Ford Super Duty trucks on lot 5-5-21 (1).jpeg

Unfinished Ford Super Duty pickup trucks sit on a lot at the former Colgate plant in Clarksville, Ind. on May 5, 2021. Trucks without beds are Super Duty Chassis Cabs, which are outfitted later for commercial purposes. 

LOUISVILLE, Ky. (WDRB) – Ford Motor Co. will continue to trim production in July and August at its Louisville plants as the automaker grapples with a shortage of computer chips needed in new vehicles.

The production cuts at the Louisville plants and six other North American factories will allow Ford to focus on completing vehicles that have already been mostly assembled and are waiting for parts that include semiconductors, Ford vice president of manufacturing John Savona said in a memo Wednesday.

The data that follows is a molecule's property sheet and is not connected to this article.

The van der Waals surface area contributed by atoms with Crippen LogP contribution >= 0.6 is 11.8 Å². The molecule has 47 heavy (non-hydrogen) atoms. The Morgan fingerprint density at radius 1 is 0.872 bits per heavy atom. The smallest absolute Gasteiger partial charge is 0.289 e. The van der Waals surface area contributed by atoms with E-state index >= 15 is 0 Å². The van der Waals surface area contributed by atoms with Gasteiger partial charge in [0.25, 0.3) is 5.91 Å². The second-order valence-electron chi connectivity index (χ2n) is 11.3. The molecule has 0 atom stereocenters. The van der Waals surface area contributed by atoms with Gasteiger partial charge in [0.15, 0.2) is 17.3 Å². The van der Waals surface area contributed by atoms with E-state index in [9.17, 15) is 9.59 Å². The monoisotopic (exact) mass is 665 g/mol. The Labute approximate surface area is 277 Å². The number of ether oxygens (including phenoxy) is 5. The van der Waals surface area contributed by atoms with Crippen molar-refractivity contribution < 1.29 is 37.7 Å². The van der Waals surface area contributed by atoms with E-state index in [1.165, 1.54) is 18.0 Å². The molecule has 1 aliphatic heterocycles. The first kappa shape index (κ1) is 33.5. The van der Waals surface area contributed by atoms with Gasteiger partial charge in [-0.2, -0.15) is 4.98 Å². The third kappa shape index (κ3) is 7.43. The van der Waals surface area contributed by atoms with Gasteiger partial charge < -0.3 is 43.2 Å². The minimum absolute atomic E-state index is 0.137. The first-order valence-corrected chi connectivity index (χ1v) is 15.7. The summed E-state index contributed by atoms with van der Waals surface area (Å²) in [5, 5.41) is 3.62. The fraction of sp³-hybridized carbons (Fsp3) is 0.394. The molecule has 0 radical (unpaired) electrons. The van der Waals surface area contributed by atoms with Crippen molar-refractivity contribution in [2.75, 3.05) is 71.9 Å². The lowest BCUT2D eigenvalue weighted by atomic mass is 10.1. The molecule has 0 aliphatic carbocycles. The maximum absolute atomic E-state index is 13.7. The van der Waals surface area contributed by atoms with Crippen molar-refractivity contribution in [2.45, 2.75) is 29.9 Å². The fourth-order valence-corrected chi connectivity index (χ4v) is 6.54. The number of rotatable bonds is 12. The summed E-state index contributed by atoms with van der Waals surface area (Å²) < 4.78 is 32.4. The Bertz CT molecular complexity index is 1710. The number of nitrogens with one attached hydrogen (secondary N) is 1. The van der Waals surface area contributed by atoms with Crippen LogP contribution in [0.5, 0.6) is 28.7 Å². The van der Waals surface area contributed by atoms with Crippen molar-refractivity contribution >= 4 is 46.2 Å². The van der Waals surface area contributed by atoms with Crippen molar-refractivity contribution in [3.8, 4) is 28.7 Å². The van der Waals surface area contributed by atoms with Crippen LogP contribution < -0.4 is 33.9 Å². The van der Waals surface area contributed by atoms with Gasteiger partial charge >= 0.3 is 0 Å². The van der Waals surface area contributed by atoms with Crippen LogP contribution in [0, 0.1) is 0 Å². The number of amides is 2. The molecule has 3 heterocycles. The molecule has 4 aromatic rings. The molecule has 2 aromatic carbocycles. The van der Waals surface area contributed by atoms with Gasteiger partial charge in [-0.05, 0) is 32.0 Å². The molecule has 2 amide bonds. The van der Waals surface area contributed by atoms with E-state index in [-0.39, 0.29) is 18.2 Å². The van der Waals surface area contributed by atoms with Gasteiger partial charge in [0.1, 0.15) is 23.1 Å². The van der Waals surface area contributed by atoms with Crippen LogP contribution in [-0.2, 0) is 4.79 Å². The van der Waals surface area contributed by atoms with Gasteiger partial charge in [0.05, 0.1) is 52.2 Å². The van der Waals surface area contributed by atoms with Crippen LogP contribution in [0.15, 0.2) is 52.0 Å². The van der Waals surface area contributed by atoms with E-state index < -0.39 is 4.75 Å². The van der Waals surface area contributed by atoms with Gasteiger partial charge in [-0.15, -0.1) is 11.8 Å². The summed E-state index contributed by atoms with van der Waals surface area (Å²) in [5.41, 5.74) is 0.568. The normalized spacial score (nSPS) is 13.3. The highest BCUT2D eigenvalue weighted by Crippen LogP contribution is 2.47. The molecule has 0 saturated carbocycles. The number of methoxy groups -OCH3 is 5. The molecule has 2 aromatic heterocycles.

“While we continue to manufacture new vehicles, we're prioritizing building our customers’ vehicles that were assembled without certain parts due to the industry-wide semiconductor shortage,” Savona said in the memo. “This is in line with our commitment to get our customers their vehicles as soon as and with our forecasted supply.”

As WDRB News reported in May, Ford has been stock-piling trucks assembled in Louisville as far away as the Kentucky Speedway in Sparta, some 53 miles north, while they await computer chips to complete the vehicle.

Kentucky Truck Plant, where Ford builds F-Series Super Duty pickups and large SUVs, will be down the week of July 12 and run on a reduced, two-shift schedule the weeks of July 19, July 26 and Aug. 2.

Louisville Assembly Plant, where Ford makes the Escape and Lincoln Corsair SUVs, will be a “reduced schedule” the week of July 19, when it is scheduled to return after eight weeks of no work. The layoff started May 24 and runs through the plant’s normal two-week vacation period in July.

Ford executives have said the automaker will lose half its planned production volume in the April - June quarter, which they expect to mark the worst of the chip shortage.

This story will be updated.

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